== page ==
Earl Ofari Hutchinson's take on the politics of the day
The Hutchinson Report
American Urban Radio Network
Al Sharpton Show
Monday 10:00-11:00 AM PST 2:00 to 3:00 EST
Streamed on http://tunein.com/radio/WURD-900-s23419
KPFK Radio Los Angeles 90.7 FM
Saturdays Noon to 1:00 PM PST
Streamed on http://www.kpfk.org/programs/181-hutchinson-report.html
In an exclusive interview on The Hutchinson Report Newsmaker Hour with host Earl Ofari Hutchinson on KTYM 1460 AM Los Angeles on January 21, Vice-President of Policy and Co-Founder of Third Way Institute.
Transcription by Annette Lockett, McAl Typing Service * 4239 Denker Avenue * Los Angeles, CA 90062 * 323-293-3244 * FAX 323-293-0404 * E-Mail email@example.com
EOH: Why did Third Way, at this time, come up with the proposal that Democrats and Republicans sit together?
JK: Since 1913, presidents have been going to Congress to give their State of the Union address. Republicans sit on one side and Democrats sit on the other, and it just seemed ridiculous. One side jumps to its feet and applauds and the other side sits on its hands. We had the idea of mixing up the seating but it did not go anywhere. Then with the Gabrielle Gifford shooting, it shined a light on the discord in America and in Washington. Washington should be a model on how to disagree civilly, but instead it has become an embarrassment. We thought that this would be a way to show America and the world how to debate respectfully. We sent a letter to the Speaker of the House and the Minority Leader, Nancy Pelosi, Senate Majority Leader Harry Reid and the Minority Leader Mitch McConnell and they said “Let’s do it” and it started to catch fire and now it’s going to happen.
EOH: What is your response to the criticism you are receiving?
JK: We could see how it could be taken seriously as the right thing to do, and we can also see how it could be taken as being symbolic and not meaning anything. I think there has been a lot of cynicism in our conversations in this country. We thought that if people don’t like it then it won’t happen. But when it started to move, the overwhelming reaction we have gotten from people was positive. There was a poll online with a 60 to 40 margin, people thought that this was real and not pretend. It is very rare that people will say that in relation to Congress. I think it has caught a spirit out there where people are looking at themselves and looking at our debates and saying “I want to see something change”.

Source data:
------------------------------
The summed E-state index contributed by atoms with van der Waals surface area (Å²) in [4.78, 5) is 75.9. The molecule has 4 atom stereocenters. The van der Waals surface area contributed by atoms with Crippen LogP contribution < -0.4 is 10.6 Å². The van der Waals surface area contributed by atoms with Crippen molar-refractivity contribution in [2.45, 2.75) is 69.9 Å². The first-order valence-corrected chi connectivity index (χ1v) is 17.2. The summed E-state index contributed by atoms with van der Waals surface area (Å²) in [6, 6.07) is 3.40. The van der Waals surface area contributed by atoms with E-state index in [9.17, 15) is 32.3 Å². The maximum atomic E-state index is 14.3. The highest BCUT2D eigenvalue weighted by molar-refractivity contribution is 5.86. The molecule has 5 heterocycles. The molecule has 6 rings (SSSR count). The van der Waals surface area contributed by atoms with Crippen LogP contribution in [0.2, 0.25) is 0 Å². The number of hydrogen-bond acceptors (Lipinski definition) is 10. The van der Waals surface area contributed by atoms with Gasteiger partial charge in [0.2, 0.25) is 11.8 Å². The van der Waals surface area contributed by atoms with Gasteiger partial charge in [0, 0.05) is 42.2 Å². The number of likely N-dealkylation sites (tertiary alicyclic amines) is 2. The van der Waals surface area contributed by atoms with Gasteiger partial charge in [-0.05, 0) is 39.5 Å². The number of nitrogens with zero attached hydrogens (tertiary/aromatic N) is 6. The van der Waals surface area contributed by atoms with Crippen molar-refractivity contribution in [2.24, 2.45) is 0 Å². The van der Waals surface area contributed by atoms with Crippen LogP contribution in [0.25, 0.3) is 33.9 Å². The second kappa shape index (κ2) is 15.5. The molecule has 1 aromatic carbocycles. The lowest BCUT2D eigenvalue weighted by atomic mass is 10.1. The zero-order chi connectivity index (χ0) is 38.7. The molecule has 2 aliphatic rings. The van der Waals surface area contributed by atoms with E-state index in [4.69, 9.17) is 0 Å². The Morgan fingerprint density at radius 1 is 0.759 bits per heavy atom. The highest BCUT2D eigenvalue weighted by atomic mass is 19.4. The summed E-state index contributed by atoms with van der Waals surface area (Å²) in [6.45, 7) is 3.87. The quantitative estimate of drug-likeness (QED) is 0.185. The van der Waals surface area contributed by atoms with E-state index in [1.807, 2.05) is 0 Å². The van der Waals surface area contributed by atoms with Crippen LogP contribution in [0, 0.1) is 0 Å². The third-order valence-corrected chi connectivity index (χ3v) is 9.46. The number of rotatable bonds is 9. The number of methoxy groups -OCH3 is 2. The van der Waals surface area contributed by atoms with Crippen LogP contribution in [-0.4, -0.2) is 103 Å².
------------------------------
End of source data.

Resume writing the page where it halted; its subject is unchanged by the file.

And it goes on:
EOH: Who are some of the new senators and congress persons that have formally said yes?
JK: Mary Landrieu of Louisiana, Dem., will be sitting with Olivia Snow, Rep. from Maine; Mark Kirk, Senate, Rep. from Illinois will be sitting with fellow Illinoisan Dem. Dick Durbin; Mark Udall, who really promoted this in the senate, a Democrat from Colorado, has announced that he has a Republican date but it is a mystery date, he won’t say who. My understanding is that Senator Harry Reid, the Majority Leader from Nevada, has basically said to all Democrats in the Senate, “Find a Republican to sit with. I will be sitting with a Republican.” I think that at least in the Senate, everybody will be mixed up. The list in the House is about 20 or 30 names, but there probably will be more.
EOH: Are you optimistic that Democrats and Republics in the Senate and the House sitting together will break through the wall that has been erected with the new hard-line Republicans?
JK: I think there will definitely be some, particularly in the House, that are not going to be in the spirit of this. I think that most of them are going to be Republicans in the Tea Party movement. They got elected in an anger election and I think they are bringing that with them to Congress. Also, the rules in the House and the Senate are different. The rules in the Senate almost forces both parties to work together. The rules in the House are such that it almost forces both parties to work apart. You will generally see more rancor in the House than in the Senate. This could be one fleeting moment of bipartisanship; it is all about how people react the next day. I think this alone is not enough to break the ice. There are other measures that can be done that start to build a spirit of civility between Democrats and Republicans; not to compromise anyone’s principals, but put themselves in other peoples shoes. If these other things are done, I think it could be promising.
EOH: What has been the response from the Obama Administration?
JK: They like it. We have talked with them. They have been very positive. Publicly they haven’t said that much because it’s a matter between the House and the Senate and they want to keep their hands off. The president wants to be an “above partisanship” president and lift the debate. I think with this type of seating a new atmosphere comes about and it is a real advantage for the President. I think that is where he wants to be. He is a conciliator, not a bomb thrower.